If this mess is indeed an error and not deliberate policy, Centrelink and the relevant ministers have now been made thoroughly aware of it as such. So why do they continue to insist that nothing is amiss, and why do they not halt the distribution of letters until the error is fixed?

Of course, fixing the error may affect their $4.6 billion dollar goal.

Centrelink has now begun using its Twitter account to refer people to Life Line if they are experiencing distress. Life Line is a voluntary organisation given little or no support by the federal government. The government has also ripped millions from frontline services for domestic violence victims, community legal aid centres, and over a billion from aged services. You can bet that these outrageously underfunded services will be stretched to their limits by Turnbull’s latest attack on vulnerable citizens.

I cannot remember anytime in this country when a government department has referred citizens to an emergency service because they are experiencing suicidal levels of distress as a consequence of that government’s policies.

Does anyone?

The LNP war on welfare recipients

5 Jan

taskforce-integrity

 

Yesterday I watched, incredulous (I know, only a fool with no sense of the immediate past could continue to be startled by any action performed by this government) as Minister for Social Services Christian Porter claimed across the media that the Centrelink debt recovery process was working just fine, and the fact that a “few” citizens are being unfairly targeted was of no great consequence. If they’re upset, too bad, get over it, there’s nothing wrong with our process, was Porter’s basic message.

Here are some of the things that are wrong with the Centrelink process.

Porter seemed oblivious to the astounding news that the situation is of such concern A Current Affair, not renowned for warm feelings towards welfare recipients to whom they usually refer in stale Murdochian/conservative speak as dole bludgers, felt compelled to devote airtime to advising those on the receiving end of unpleasant notifications from Centrelink and the Australian Federal Police, apparently threatening jail terms for non compliance, how to cope.

Porter stated that one in five people who receive these letters do not owe a debt. However, the onus is on the recipient to prove to this to Centrelink. In what universe is a government department, assisted by the AFP, empowered to force citizens into the position of guilt until you prove innocence?

Here is how Centrelink is legally obliged to deal with investigating debts.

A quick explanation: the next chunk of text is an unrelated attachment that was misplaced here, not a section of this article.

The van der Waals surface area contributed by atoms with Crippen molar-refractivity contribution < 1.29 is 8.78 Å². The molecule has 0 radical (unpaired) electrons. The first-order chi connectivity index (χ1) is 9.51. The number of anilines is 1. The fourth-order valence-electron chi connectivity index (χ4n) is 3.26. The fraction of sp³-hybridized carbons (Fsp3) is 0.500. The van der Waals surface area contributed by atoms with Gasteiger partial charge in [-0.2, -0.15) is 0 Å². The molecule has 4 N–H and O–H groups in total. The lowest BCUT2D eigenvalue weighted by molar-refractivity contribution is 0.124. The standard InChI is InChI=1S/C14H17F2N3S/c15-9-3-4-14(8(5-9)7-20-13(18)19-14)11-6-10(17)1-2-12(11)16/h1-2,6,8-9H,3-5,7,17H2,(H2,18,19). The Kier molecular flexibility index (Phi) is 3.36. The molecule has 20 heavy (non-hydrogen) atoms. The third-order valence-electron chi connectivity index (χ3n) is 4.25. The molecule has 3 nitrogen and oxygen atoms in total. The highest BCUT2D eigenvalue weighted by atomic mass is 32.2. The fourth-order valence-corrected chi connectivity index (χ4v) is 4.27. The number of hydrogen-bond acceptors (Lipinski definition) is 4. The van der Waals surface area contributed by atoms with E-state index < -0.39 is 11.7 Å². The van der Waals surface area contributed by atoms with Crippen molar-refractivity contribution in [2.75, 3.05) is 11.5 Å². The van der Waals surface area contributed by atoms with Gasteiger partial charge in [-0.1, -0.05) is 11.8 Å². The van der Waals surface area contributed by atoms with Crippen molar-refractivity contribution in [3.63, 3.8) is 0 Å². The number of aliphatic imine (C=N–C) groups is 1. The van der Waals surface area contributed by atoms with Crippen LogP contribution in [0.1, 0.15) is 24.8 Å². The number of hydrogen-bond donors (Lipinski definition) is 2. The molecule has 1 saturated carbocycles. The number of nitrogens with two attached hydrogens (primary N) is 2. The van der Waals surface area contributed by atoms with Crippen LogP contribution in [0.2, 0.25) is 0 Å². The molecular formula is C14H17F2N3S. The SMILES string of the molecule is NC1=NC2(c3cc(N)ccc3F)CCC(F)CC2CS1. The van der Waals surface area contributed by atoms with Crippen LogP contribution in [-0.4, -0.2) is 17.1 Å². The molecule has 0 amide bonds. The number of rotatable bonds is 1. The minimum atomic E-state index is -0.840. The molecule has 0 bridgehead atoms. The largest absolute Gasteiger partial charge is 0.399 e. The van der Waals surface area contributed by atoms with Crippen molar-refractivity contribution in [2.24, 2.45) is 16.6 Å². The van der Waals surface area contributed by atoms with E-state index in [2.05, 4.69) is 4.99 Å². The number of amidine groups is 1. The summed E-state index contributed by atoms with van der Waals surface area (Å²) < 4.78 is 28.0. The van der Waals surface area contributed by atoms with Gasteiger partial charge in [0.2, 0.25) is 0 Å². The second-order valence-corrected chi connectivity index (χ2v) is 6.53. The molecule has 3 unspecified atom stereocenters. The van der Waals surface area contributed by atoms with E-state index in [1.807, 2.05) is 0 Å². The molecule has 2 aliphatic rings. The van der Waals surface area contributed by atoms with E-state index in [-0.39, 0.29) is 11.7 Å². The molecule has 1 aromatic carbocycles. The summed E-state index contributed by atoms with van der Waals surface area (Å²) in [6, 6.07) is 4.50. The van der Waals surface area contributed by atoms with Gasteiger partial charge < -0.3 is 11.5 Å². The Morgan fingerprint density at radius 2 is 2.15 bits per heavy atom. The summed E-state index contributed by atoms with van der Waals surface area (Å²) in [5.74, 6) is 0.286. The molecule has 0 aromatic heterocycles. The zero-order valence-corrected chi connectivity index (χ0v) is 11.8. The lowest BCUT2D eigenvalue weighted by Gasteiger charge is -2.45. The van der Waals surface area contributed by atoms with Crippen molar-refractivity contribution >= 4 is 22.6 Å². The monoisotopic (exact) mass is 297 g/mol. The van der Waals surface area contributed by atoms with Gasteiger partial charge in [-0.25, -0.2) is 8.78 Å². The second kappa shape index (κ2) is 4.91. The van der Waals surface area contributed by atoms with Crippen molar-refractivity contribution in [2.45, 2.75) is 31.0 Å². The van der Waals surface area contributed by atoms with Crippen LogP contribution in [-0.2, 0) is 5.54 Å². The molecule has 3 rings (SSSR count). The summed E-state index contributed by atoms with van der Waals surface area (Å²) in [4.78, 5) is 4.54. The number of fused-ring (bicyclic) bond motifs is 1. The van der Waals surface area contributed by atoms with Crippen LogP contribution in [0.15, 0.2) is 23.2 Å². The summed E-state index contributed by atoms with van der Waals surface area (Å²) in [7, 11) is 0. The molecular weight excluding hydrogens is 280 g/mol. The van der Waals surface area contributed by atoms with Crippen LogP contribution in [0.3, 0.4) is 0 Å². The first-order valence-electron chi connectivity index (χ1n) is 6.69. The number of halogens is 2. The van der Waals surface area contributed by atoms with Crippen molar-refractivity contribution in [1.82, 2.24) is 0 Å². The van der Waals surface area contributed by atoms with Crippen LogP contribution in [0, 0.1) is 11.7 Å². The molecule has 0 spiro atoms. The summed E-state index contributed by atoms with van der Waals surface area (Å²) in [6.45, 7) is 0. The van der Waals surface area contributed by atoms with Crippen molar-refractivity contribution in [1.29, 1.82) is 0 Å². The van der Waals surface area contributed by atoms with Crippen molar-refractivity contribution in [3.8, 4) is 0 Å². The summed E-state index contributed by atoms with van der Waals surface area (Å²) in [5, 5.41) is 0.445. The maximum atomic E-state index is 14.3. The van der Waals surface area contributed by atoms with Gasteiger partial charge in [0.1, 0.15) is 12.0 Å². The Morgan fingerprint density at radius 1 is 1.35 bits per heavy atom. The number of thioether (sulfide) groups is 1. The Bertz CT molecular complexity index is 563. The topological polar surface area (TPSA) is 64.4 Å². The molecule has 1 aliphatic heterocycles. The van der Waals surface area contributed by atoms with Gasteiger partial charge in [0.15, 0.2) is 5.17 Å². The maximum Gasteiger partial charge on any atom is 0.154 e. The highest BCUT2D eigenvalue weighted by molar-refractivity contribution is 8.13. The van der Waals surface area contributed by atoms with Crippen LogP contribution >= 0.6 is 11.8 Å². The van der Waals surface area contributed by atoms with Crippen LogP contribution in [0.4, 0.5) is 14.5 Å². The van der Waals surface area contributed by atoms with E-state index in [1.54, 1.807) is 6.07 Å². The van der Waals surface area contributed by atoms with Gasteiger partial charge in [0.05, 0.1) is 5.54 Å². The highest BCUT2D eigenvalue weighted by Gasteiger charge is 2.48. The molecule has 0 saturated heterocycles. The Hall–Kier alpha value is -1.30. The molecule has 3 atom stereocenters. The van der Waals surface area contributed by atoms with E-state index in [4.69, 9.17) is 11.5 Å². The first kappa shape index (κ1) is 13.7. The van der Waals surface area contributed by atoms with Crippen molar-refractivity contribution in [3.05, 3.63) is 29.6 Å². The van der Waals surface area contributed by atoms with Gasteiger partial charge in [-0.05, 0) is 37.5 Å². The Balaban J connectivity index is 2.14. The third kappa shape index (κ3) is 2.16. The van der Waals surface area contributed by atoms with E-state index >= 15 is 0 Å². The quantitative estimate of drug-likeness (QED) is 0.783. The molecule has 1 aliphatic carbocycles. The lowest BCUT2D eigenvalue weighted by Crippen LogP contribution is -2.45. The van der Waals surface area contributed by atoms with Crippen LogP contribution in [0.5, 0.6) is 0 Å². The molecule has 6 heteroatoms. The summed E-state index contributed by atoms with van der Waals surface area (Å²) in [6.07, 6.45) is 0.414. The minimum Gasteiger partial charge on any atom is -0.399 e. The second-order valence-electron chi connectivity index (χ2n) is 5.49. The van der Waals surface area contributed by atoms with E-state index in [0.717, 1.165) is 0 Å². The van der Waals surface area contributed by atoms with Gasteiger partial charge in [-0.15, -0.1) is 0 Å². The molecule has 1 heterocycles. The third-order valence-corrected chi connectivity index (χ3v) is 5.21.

Quite how the AFP became co-opted as debt collectors for a government department I have yet to fathom. I believe it was a “joint task force” action, Centrelink having morphed from a public service into a “force” in the conservative war on welfare, and the AFP, well, ever since failed Prime Minister Tony Abbott took up lodging in their barracks nobody’s known where they’re at.

This is the first time the AFP logo has been used on Centrelink material. Obviously, the intention is to intimidate.

Porter continued to stare defiantly into the cameras and insist that any problems were the fault of Centrelink “customers”, past and present, not the system. Nor were they inspired by the contempt, ingrained like decades of neglected playground grime, the government has for any welfare recipients, other than the Gina Rinehart demographic.

At one point Porter went so far as to blame Labor for the situation, on the grounds that in his opinion the ALP hadn’t done a satisfactory job chasing up false welfare claims when they were in government. This might be amusing, considering the LNP refusal to address the matter of corporate taxes, were it not so destructive to lives undeserving of government persecution.

Here is how you will only be protected by the Turnbull government if you’re a millionaire.

No part of this latest debacle bears even a remote resemblance to the practice of good governance. Yes, systems develop glitches, we  saw evidence of that very recently with the Census train wreck. In an alternative reality, Porter might have acknowledged the imperfections and failures of the system, and put threatening the populace on hold until the glitches were resolved, thus salvaging some good will and damping down the massive backlash.

He didn’t even have the nous to take that path.

The LNP is enslaved by ideology, to the extent that it will eat itself rather than look outside the narrow confines of its ideological box. Which is fine by me: get on with the cannibalism until you’re a midden of shining white bones, is my position.

Criminalising people is what this government excels at. Unfortunately, the very people deserving of criminalisation generally go free: far easier to target the already vulnerable. There’s nothing wrong with prosecuting people who make false welfare claims. However, as in  so much else, this government has no sense of proportion in these matters and that, combined with its need to create scapegoats in a despicable effort to shore up its increasing unpopularity, has led to a savaging of Centrelink “customers” that has already dramatically backfired, as well it should.